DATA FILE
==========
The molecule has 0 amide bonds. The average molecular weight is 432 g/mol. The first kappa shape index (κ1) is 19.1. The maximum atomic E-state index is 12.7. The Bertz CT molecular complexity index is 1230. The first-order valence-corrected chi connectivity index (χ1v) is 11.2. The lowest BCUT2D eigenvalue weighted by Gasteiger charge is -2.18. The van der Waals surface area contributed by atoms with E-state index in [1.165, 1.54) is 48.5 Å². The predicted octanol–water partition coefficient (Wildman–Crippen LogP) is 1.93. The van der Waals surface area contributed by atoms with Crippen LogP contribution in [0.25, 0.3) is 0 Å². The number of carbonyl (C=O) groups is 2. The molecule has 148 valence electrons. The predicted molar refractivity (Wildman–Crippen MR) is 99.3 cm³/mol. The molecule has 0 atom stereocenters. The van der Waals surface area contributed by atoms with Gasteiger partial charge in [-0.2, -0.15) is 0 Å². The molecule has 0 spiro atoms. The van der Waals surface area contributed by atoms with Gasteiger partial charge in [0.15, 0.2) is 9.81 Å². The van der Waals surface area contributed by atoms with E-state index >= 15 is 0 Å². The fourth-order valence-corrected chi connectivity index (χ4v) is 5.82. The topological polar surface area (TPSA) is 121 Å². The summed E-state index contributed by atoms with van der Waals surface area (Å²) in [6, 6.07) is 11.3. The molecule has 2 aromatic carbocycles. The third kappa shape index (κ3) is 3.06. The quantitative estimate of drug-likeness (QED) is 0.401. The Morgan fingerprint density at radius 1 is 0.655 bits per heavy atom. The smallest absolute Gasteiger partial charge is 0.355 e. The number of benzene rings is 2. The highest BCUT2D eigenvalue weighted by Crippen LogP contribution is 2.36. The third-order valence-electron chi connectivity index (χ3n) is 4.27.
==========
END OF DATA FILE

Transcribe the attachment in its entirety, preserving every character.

The molecule has 0 amide bonds. The average molecular weight is 432 g/mol. The first kappa shape index (κ1) is 19.1. The maximum atomic E-state index is 12.7. The Bertz CT molecular complexity index is 1230. The first-order valence-corrected chi connectivity index (χ1v) is 11.2. The lowest BCUT2D eigenvalue weighted by Gasteiger charge is -2.18. The van der Waals surface area contributed by atoms with E-state index in [1.165, 1.54) is 48.5 Å². The predicted octanol–water partition coefficient (Wildman–Crippen LogP) is 1.93. The van der Waals surface area contributed by atoms with Crippen LogP contribution in [0.25, 0.3) is 0 Å². The number of carbonyl (C=O) groups is 2. The molecule has 148 valence electrons. The predicted molar refractivity (Wildman–Crippen MR) is 99.3 cm³/mol. The molecule has 0 atom stereocenters. The van der Waals surface area contributed by atoms with Gasteiger partial charge in [-0.2, -0.15) is 0 Å². The molecule has 0 spiro atoms. The van der Waals surface area contributed by atoms with Gasteiger partial charge in [0.15, 0.2) is 9.81 Å². The van der Waals surface area contributed by atoms with E-state index >= 15 is 0 Å². The fourth-order valence-corrected chi connectivity index (χ4v) is 5.82. The topological polar surface area (TPSA) is 121 Å². The summed E-state index contributed by atoms with van der Waals surface area (Å²) in [6, 6.07) is 11.3. The molecule has 2 aromatic carbocycles. The third kappa shape index (κ3) is 3.06. The quantitative estimate of drug-likeness (QED) is 0.401. The Morgan fingerprint density at radius 1 is 0.655 bits per heavy atom. The smallest absolute Gasteiger partial charge is 0.355 e. The number of benzene rings is 2. The highest BCUT2D eigenvalue weighted by Crippen LogP contribution is 2.36. The third-order valence-electron chi connectivity index (χ3n) is 4.27.